Why is it that a successful Black female CEO 'must be' described as strong, even though she probably is. All the other women in this article are "strong", self-made (on one level or another), tried and tested! ALL these women were "tested" on their paths to becoming CEO's. However, only Ms. Burns has that written 'about her specifically', as if to assure your readers that 'see' she is qualified and worthy too! And, you then write about her academic credentials, as if to further prove your point.  (you did not do this with Mayer and Sandberg)

You wrote almost nothing of 'detail' on what Ms. Burns has 'accomplished or influenced' during her current tenure as a CEO and corporate leader. (compared to what was written about Mayer and Sandberg). Why is this?

Please spare us, the argument about space limitations! You should have used the space you had to write about the areas mentioned above and, not wasted it, on reassuring your readers that even though Ms. Burns is a Black female, she "merits" being a CEO. (Oh gee readers, just check-out her academic credentials.)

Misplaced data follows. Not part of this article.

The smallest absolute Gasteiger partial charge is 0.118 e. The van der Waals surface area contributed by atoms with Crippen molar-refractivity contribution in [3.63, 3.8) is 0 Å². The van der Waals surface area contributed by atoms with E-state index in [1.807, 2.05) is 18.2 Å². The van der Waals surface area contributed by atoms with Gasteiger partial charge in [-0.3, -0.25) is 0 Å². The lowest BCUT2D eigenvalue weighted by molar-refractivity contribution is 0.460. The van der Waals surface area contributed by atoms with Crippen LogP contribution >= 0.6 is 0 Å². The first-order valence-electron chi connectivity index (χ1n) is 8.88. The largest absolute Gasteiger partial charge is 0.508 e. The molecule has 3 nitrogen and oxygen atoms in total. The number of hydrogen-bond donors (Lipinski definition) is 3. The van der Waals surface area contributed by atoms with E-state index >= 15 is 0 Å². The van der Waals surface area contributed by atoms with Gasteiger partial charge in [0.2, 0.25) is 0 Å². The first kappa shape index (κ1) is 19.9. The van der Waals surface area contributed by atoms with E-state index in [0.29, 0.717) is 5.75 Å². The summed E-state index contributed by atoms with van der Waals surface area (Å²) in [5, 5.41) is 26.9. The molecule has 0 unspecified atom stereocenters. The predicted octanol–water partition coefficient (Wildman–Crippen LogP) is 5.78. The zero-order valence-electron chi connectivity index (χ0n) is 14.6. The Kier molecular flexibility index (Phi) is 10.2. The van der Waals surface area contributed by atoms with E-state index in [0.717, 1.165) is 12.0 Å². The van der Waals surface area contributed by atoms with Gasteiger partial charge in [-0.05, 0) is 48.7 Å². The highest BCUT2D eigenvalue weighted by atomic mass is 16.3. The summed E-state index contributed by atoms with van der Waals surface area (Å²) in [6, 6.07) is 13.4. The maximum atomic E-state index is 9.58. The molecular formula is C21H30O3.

As a person of color and a techie, I am "beyond tired" of seeing (and reading) this type of lazy (at best), patronizing and demeaning attitude by writers and others, who see themselves as supporters of 'All' women in the general tech related industry. It is "particularly irritating" to read what you wrote about Ms. Burns because it "invokes" a prevailing belief and its wide acceptance, that any person of color in a corporate "leadership" role should and would,  automatically have their background "merit or qualification" called into question! (meaning...

how could 'that type' of person get such a position) So, the author took care of, well you know, that kind thinking for the readers. And wow, Burns is a "strong" person too! (meaning we all "know" Black women are)